The 2019 Medicare Part D Spending Dashboard includes 48 antiretrovirals that were utilized in 2016 and 2017, including both brand and generic drugs (see Table 1). Most ARVs (38 or 79%) were brand medications and almost two-thirds (30 or 63%) were single source, meaning they had no generic alternative (see Figure 1).
Of the 48 ARVs reported in the 2017 Part D dashboard, almost three-quarters (35 drugs or 73%) had list price increases that exceeded inflation between July 2016 and July 2017 (1.7%). This compares to 60% of Part D medications overall. Most of these price increases were more than 3 times the rate of inflation. Almost all drugs with price increases exceeding inflation were brand-name medications (32), and the vast majority were single source (27). Of the remaining ARVs, 10% (or 5 drugs) had list price increases below inflation between 2016 and 2017, and 17% (8 drugs) had price decreases over this period. All 8 of the ARVs with price decreases were available as generics (see Figure 2).
We examined price increases for ARVs with the highest spending and utilization among Part D enrollees. Among the 10 ARVs with the highest Part D spending in 2017, all were brand-name, single source medications, and all had list price increases exceeding inflation by at least 5 percentage points (see Figure 3). For instance, Genvoya, the ARV with the highest Part D spending, had a price increase of 7.4%. Triumeq, the ARV with the second highest spending, had a price increase of 9.6%, nearly six times the rate of inflation. Truvada, used for HIV treatment as well as PrEP, had the fourth highest Part D spending, and a list price increase of 7.5%. Until 2019, Truvada was the only ARV approved for PrEP.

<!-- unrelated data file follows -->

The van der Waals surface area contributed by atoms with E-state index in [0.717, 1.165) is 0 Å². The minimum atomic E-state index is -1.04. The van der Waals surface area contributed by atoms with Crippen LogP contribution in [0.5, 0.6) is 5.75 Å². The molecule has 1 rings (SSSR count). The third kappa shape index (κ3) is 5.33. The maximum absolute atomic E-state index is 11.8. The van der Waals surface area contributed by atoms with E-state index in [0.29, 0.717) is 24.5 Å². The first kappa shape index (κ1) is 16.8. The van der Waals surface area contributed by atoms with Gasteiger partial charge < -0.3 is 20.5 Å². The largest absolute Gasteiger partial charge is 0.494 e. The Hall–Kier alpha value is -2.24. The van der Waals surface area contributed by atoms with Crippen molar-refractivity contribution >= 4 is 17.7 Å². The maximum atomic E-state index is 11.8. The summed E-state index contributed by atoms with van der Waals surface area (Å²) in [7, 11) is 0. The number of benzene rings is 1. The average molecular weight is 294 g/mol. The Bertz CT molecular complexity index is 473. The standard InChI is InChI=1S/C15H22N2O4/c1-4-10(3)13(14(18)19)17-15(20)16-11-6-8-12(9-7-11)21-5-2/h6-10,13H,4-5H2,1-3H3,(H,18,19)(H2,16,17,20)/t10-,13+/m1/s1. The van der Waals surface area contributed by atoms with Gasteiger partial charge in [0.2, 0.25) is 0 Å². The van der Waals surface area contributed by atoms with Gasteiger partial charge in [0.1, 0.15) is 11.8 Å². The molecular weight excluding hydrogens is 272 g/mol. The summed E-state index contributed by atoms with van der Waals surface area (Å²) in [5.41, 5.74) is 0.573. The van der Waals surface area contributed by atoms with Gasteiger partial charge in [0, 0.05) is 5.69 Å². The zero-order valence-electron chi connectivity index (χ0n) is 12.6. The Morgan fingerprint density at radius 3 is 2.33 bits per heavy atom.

Among the top 10 most commonly used ARVs, 9 had list price increases exceeding inflation by at least 5 percentage points and, as with spending, all were brand-name, single source drugs (see Figure 4). The top two most commonly used ARVs – Tivicay and Truvada, each with over 36,000 users in 2017 – had list prices that increased by 9.6% and 7.5%, respectively.
As with Medicare Part D drugs overall, the majority of ARVs had price increases that exceeded the rate of inflation by several percentage points. Moreover, reflecting the lack of competition within the U.S. ARV market, most of these were brand-name, single source medications, including those with the highest spending and greatest utilization, the very types of medications targeted by current policy proposals. These findings suggest that such proposals could yield savings for public and private payers and for patients. However, proposals that place limits on year-to-year drug price increases may incentivize manufactures to introduce newer medications at higher prices. This could present particular challenges in the case of HIV, where several newer treatment and prevention regimens are on the near-term horizon.
|Table 1: List Price Changes Between 2016-2017 for ARVs by Total Medicare Part D Spending in 2017|
|Drug Name||Total Part D Spending in 2017||Number of Users in 2017||2016-2017 List Price Change|
|NOTE: List price changes are based on average spending per dosage unit and do not account for rebates. – indicates data not available due to small sample size.
SOURCE: KFF analysis of CMS Medicare Part D Drug Spending and Utilization Data, 2016-2017.